And rattling on the roof I must have heard the sound of rain
The day before you came.
But now ... now his life was insane, and annoying, and frustrating ... and fun, and enjoyable, and utterly unpredictable. Every day was worth getting out of bed for; every adventure filled him with excitement; every near-death experience made him feel alive. Even the irritating moments – no food in the flat, running aimless errands for Sherlock, being dragged away from work and all the subsequent arguments – were worth getting annoyed over. Because he had a reason to be alive. He had a reason to live. He wanted to live. And the complete change had happened the day Mike brought him into the lab at Bart’s.
Sherlock had saved his life.
Sherlock had given him a life.
John didn’t want to be anywhere else; didn’t want to be with anyone else. The day before Sherlock Holmes came into his life, John had had nothing to live for. Now, with that crazy and infuriating man in his world, John had something worthwhile, something which made him feel important and worthy of existence. John had a life.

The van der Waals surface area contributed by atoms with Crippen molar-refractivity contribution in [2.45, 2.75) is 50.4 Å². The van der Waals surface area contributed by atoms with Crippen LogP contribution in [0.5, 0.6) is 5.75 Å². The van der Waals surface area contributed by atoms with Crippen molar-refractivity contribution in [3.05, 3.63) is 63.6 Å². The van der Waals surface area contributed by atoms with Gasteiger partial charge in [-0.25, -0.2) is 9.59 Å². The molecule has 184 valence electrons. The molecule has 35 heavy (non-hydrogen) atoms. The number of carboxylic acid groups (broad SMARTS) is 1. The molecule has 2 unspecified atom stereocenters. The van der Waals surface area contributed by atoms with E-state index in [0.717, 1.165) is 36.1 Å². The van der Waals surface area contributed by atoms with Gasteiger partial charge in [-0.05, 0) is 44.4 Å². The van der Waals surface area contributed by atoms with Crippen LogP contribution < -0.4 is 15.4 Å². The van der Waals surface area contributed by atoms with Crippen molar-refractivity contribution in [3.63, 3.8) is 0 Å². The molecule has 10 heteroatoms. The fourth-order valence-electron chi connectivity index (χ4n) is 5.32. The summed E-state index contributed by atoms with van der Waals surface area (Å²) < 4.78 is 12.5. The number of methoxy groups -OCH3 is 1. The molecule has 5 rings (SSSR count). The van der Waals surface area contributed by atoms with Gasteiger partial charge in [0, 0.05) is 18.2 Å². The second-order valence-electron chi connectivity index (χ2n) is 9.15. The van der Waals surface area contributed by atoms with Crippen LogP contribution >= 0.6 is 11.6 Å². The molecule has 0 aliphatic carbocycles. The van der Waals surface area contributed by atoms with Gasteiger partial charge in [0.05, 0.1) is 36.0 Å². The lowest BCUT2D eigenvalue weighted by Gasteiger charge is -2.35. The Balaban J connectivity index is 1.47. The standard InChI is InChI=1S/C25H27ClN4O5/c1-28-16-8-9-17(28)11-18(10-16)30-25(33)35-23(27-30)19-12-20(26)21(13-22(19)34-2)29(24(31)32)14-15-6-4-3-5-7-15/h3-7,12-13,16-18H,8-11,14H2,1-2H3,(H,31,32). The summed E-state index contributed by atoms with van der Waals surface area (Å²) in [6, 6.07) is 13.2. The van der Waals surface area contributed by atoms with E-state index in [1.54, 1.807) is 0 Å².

The cab had turned into Baker Street and was approaching 221B. In all the time that he had lived there, John had never been so happy to see it.
“Pull over on the left here, please,” he told the driver.
“If that’s where you want me to stop, that’s where I’m going to stop!” the man replied cheerfully. He pulled up at the pavement, then turned and frowned at John as if surprised he was still in the car. “We’re here. Get out,” he told him mock-sternly.
Grinning, John climbed out and walked around to the driver’s window.
“You are without doubt the best cab driver I have ever had,” he told him as he paid the fare and added an overly-generous tip, “and I love your choice of music.”